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The History of Jazz Music

By: Chris Nickson - Updated: 14 Apr 2012 | comments*Discuss
 
Jazz Dixieland New Orleans King Oliver

Jazz is a uniquely America form, and more specifically an African-American form. It grew out of the brothels and bars of New Orleans, the music of the underclass, and has evolved into a great treasure, one that's achieved global recognition.

The Early Days

Quite when jazz began is impossible to say. Certainly it existed in the first decade of the 20th century in a raw form, as musicians played in the brothels and bars of New Orleans, improvising around tunes and popular songs. The style they were forming would become known as Dixieland jazz, where, after stating the theme, members of the group would improvise against each other before returning to the tune and finishing.

One of the biggest early stars of jazz was King Oliver, still one of the greatest musicians to emerge from New Orleans, although he was eclipsed by his protégé, Louis Armstrong. Throughout the 1920s and 1930s, Armstrong pushed the boundaries of jazz with his Hot Five. His trumpet playing was exquisite, and his gravely signing voice became a signature.

He was far from the only star of the new music, but he did tower over the rest. Even Bix Beiderbecke, the young white musician whose life was fictionalised in Young Man With A Horn, couldn't compete.

Jazz Develops

By its improvisational nature, jazz couldn't remain static. The musicians were eager to try new things and push themselves. Yet, as the style became more popular, it also needed to be tamed a little and acceptable to mass audiences. That brought the rise of the larger dance bands in the late 1920s, with the musicians going out after to bars and clubs afterwards for late night jam sessions where they could freely try new things. Out of this grew the great bands of Count Basie and Duke Ellington.

Out of that came swing, with it's solid but springing propulsion and 4/4 time, which would be the dominant genre of jazz by the late 1930s, epitomised by small groups like that led by clarinettist Benny Goodman, or the big bands of Lionel Hampton or Tommy Dorsey.

With World War II, and the arrival of American forces overseas, the gospel of swing spread. The big bands not only featured musicians, but also singers (a young Frank Sinatra served his apprenticeship with Dorsey, for example), and bandleaders became stars. Glen Miller was a household name, and when his plane went down over the English Channel there was mass mourning.

After the war, once things reverted to normal, musicians were eager to move on, and in the clubs of New York. Be-bop, as it became known, seemed atonal to an older generation, an experiment with rhythm and melody, with faster tempos and unusual harmonies (although today it seems quite tame). It started the careers of greats like Miles Davis, Thelonious Monk, Charlie Parker and Dizzy Gillespie. Although many resisted the new form, it slowly took over, until, by the mid 1950s it was almost the norm.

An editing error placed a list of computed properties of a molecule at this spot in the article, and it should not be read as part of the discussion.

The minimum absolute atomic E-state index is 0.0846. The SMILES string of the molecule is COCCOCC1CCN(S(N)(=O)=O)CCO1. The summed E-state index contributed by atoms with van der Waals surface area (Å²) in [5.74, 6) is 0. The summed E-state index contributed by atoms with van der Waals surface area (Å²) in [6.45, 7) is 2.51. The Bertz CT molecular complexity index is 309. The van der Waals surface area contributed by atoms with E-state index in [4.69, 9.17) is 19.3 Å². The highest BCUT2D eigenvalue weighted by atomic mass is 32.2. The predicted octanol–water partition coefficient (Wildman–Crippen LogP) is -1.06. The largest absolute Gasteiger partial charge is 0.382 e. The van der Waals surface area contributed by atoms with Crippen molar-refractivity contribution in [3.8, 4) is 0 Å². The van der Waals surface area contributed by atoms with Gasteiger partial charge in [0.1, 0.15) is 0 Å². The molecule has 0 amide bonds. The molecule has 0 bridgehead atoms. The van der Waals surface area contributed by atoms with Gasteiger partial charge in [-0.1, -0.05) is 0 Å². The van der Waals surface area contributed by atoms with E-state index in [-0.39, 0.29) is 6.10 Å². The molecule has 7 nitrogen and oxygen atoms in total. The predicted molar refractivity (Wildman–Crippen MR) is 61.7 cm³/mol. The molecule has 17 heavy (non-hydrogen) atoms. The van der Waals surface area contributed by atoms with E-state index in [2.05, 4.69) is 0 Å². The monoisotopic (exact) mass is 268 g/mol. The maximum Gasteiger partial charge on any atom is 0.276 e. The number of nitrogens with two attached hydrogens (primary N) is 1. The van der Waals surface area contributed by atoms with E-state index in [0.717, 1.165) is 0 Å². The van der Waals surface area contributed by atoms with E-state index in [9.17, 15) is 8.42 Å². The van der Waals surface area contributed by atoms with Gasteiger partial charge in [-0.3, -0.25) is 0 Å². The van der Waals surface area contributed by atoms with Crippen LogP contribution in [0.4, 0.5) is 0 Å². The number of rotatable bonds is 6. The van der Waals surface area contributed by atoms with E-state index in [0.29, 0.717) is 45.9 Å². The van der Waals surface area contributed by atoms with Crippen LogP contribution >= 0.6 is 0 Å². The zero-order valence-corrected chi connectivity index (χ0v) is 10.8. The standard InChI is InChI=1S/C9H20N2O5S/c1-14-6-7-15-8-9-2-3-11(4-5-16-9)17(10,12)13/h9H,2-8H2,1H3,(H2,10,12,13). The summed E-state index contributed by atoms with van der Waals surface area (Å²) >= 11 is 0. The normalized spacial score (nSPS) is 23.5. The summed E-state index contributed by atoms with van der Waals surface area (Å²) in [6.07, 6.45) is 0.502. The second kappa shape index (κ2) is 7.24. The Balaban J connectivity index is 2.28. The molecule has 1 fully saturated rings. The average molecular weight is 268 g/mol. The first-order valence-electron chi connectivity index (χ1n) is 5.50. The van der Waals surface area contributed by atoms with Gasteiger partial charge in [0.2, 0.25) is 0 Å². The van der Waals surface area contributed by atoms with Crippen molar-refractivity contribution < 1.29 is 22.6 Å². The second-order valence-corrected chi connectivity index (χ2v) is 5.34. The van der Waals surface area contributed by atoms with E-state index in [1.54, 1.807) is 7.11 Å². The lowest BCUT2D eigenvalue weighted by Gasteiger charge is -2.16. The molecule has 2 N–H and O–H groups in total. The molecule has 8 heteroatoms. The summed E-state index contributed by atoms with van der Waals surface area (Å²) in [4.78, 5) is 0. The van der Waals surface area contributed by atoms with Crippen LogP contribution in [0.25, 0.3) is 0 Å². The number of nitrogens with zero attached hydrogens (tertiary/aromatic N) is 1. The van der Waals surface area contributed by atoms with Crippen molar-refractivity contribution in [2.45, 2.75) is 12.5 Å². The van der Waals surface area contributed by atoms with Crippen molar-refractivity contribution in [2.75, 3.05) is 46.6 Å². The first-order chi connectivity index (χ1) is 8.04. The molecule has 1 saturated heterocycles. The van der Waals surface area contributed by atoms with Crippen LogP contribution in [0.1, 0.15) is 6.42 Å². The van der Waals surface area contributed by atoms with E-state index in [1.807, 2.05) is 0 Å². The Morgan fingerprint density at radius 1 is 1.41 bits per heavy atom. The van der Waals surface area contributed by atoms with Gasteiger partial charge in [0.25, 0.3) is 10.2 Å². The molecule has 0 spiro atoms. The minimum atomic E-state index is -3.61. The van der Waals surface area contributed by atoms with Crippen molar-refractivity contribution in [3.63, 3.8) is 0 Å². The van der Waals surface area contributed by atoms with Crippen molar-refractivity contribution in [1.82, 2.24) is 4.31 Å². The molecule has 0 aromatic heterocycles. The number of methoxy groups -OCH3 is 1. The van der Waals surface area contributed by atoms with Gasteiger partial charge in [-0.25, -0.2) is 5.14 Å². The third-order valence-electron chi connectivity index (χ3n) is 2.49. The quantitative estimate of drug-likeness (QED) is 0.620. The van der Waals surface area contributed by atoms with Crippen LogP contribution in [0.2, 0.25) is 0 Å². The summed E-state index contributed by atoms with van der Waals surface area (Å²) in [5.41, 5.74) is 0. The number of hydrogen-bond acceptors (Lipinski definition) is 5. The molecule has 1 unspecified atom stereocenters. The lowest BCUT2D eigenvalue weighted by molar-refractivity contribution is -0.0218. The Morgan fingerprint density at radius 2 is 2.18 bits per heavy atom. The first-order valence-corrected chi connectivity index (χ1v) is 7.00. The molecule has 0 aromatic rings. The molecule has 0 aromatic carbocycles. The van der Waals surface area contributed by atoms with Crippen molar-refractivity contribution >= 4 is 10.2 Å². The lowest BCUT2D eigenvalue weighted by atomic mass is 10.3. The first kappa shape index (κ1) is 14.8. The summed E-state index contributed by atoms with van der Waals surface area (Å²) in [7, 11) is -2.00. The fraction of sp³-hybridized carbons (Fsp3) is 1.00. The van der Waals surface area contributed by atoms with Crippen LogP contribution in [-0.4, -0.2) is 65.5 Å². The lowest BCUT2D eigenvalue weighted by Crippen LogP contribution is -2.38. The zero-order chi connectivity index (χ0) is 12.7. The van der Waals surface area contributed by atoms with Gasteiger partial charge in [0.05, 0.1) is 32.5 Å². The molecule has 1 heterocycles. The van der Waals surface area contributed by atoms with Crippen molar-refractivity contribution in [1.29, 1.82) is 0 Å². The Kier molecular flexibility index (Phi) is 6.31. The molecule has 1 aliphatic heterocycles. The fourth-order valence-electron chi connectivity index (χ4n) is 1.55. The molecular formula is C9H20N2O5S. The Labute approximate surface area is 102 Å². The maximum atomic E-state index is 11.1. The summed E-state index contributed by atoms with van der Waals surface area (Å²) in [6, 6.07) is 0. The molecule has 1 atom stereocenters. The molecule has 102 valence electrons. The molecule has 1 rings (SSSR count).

The strands of jazz had grown during the Second World War. Its heartbeat might have been in the New York clubs, but a number of black musicians emigrated to Europe, where they found less prejudice. There were also jazz musicians on the West Coast of the U.S., from Los Angeles to Seattle (where a teenage Quincy Jones had a group with a young Ray Charles), and the Los Angeles developed its own cooler sound, more relaxed and melodic, typified by saxophonist Art Pepper.

Cool jazz became the new movement in the 1950s, taking the ideas of be-bop, but making them less frantic, and exploring the melodies more. Miles Davis' Kind of Blue album was its big launching pad, featuring not only Davis on trumpet, but saxophonist John Coltrane and pianist Bill Evans, both of whom would go on to stunning careers, with Coltrane taking music in a new direction with his album Giant Steps, and then to yet another level in the mid 1960s with A Love Supreme.

Modern Jazz

The father of new jazz is Miles Davis, in many ways. Particularly at the beginning of the 1970s he knocked down a lot of the barriers separating jazz from rock with albums like Bitches Brew, and went on to experiment with his cross-fertilisation of styles. But the term modern jazz came before that, and dealt more with the atonality of artists like Albert Ayler and Cecil Taylor who followed their own muse, although to many it was simply not music. Modern jazz was one of the styles dabbled in by the mysterious Sun Ra and his Orchestra. Sun Ra, who'd played jazz for many years, claimed to be an alien, bringing the music of the spheres to earth.

Curiously, towards the end of the century, jazz enjoyed a rebirth by looking at its past. In the hands of Wynton Marsalis, a New Orleans born trumpeter and jazz scholar, jazz gazed into its past and explored. He's encouraged this, writing works that are sometimes epic, and encouraging younger talent.

Jazz remains very much alive. It may no longer be uniquely American, as most countries have great jazz musicians and their own take on the sound. In 100 years, jazz has become global.

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